- The Washington Times - Sunday, August 7, 2011

DETROIT — For the past seven months, geologist Dan Ten Brink has made his home in a loft in Detroit’s Corktown neighborhood, working at an upscale cafe to make ends meet while on the lookout for a more permanent job.

The Grand Rapids native, 26 and single, loves city living and riding his bike all over town, and he notes that today’s Detroit, while decidedly urban, retains a small-town feel that is less overwhelming than, say, Chicago or New York.

He is part of a trend of young professionals who are relocating to Detroit. Although the city has lost significant population in the past several decades, including a 25 percent drop from 2000 to 2010, one demographic is up 59 percent: college-educated professionals ages 24 to 35 who live downtown, according to the 2010 census.

With a host of apartments, condos and lofts opening in midtown and several large companies such as Quicken Loans, Compuware and Blue Cross and Blue Shield moving operations to the city center — and offering cash incentives, no less, to staffers willing to live nearby — the rebirth of Detroit is capturing the imaginations of young and upwardly mobile explorers who say they want to get in on the ground floor of what they describe as a cultural shift.

“This is a city that is starting to fight back,” Mr. Ten Brink said. “A lot of people have moved in from the suburbs because they want to be a part of a growing urban culture.

“It’s starting to turn upbeat here,” he said. “It’s a fun area to be around. I feel like new things are happening, and it’s great to see it taking shape.”

A city opening its doors

After taking years of criticism for political malfeasance, a foreclosure epidemic and epic blight, Detroit was named last month by Forbes magazine as the best American city for business.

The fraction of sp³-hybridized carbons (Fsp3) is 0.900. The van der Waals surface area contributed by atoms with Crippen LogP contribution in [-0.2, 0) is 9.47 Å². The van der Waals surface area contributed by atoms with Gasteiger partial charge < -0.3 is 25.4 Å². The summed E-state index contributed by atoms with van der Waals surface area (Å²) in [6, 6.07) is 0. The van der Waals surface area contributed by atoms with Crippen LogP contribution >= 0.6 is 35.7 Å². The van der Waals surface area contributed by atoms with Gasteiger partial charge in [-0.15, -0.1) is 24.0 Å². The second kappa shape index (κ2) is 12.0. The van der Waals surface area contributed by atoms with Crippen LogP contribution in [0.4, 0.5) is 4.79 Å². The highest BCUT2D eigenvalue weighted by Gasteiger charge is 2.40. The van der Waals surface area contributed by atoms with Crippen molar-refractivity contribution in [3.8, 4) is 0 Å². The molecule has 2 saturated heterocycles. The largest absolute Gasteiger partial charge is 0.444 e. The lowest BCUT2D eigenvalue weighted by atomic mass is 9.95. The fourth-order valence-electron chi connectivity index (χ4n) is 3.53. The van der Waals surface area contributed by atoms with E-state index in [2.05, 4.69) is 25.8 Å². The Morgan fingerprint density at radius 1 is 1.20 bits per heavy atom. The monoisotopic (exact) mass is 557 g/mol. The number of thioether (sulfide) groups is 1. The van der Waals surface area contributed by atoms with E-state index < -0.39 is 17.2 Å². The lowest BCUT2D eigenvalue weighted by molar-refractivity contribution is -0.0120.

Some would dispute the superlative, but those who support the emerging business and creative mojo say the city is opening its doors to possibilities, reinventing itself amid criticism from outsiders that the Motor City has become unmanageably dirty, poor and crime-ridden.

One of those true believers is Nate Forbes — no connection to the magazine — a Detroit-area native who is the managing partner in the Forbes Co., which owns and manages the tony Somerset Collection shopping center in nearby Troy.

The company opened a CityLoft shop on Detroit’s once-resplendent Woodward Avenue, now a mishmash of fledgling businesses and empty storefronts. The 4,500-square-foot retail space offers a sampling of wares from the high-end retailers at Somerset.

At the shop’s swanky opening last week, Mayor Dave Bing, the former Detroit Pistons star who has faced down a $126 million budget shortfall and criticisms that his business sensibilities outweigh his compassion, proudly proclaimed, “Our city is ready to come back.”

Mr. Forbes said he is realistic about growth — it won’t happen overnight — but that the changes are dynamic and the atmosphere palpable.

“This area was a bustling street for many years. Now, when you are down here you can feel the momentum with all of the young people around,” he said. “They have rebuilt the riverfront area. It’s becoming more of a dynamic place.”

The rebirth, he said, has been shaped by public-private partnerships, and he calls the current generation of city leaders business-friendly.

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